Parallelism and Memory Bandwidth in a Stencil Code (Fortran/Linux)

Online Course

Memory bandwidth is the rate at which data can be delivered to processor cores. To tap the most bandwidth in Intel® processor-based systems, applications must use threading, be vectorized, access data contiguously, control thread affinity, be NUMA-friendly, reuse data in caches, and issue streaming stores when appropriate. This course demonstrates the usage of Intel® Parallel Studio XE tools to optimize memory bandwidth in applications written in the Fortran language.

In this course, you will learn:

  1. How to measure the bandwidth of your system using the STREAM benchmark
  2. What programming techniques and Intel® Fortran compiler arguments to use to maximize bandwidth
  3. Usage of Intel® VTune™ Amplifier Application Performance Snapshot for guidance with bandwidth tuning in your application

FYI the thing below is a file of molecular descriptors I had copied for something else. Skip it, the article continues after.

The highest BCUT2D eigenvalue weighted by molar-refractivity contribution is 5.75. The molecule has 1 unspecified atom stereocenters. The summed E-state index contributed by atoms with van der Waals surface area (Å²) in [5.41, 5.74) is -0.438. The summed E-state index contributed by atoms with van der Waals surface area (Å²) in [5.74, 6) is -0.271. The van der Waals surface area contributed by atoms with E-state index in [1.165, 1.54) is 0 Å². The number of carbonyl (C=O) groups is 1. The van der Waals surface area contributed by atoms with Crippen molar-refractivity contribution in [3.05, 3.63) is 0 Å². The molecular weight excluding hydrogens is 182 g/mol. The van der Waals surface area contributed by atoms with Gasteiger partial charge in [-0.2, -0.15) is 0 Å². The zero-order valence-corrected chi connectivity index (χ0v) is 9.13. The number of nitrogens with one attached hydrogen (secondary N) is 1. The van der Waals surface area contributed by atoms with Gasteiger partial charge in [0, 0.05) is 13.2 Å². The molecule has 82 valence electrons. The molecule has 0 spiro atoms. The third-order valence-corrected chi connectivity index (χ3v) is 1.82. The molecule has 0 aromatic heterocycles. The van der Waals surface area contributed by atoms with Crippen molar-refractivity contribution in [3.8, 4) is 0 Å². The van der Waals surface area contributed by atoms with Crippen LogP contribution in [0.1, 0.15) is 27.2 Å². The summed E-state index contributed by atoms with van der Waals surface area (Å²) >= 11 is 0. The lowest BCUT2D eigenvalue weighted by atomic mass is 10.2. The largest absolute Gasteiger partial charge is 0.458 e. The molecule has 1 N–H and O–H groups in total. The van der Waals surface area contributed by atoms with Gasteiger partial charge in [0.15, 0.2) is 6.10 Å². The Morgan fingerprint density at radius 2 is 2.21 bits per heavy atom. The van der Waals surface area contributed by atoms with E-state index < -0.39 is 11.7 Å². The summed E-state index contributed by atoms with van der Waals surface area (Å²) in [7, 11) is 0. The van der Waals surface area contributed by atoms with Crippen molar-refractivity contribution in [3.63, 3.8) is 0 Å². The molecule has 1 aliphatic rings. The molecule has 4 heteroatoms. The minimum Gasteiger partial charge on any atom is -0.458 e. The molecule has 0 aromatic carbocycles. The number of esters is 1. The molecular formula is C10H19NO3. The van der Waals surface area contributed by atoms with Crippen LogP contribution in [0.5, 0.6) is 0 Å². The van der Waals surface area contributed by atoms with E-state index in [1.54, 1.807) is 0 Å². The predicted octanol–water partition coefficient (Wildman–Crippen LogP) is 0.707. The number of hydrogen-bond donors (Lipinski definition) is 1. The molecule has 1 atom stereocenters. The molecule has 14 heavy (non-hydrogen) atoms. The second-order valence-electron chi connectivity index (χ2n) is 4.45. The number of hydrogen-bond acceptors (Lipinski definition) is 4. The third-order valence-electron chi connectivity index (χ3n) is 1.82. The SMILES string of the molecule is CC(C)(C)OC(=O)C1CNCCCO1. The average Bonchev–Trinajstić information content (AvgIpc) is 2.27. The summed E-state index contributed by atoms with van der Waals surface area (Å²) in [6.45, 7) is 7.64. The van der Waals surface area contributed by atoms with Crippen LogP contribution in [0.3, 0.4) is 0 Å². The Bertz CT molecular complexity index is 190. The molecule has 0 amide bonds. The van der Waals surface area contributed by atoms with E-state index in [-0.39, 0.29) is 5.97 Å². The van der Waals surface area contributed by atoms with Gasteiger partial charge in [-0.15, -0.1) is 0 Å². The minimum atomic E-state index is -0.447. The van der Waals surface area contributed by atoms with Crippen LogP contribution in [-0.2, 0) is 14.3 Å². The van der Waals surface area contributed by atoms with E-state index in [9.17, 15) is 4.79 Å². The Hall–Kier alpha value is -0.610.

4. Parallelism modeling in Intel® Advisor
  5. How to get vectorization advice in Intel Advisor
  6. Roofline analysis in Intel® Advisor
  7. Memory access analysis in Intel® VTune™ Amplifier

The course is structured as a combination of instruction material (30%) and hands-on guided exercise (70%). After enrolling in the course, you can download the source code of a hands-on exercise, which is a bandwidth-bound 9-point stencil kernel. You can compile the application on your computer and proceed with the lessons. You will run and analyze the application in Intel® Parallel Studio XE tools and improve bandwidth utilization in it. You can also download and open the results of data collection in Intel® Advisor and Intel® VTune™ Amplifier collected on a server based on a two-way Intel® Xeon® Scalable processor with a total of 12 CPU cores.


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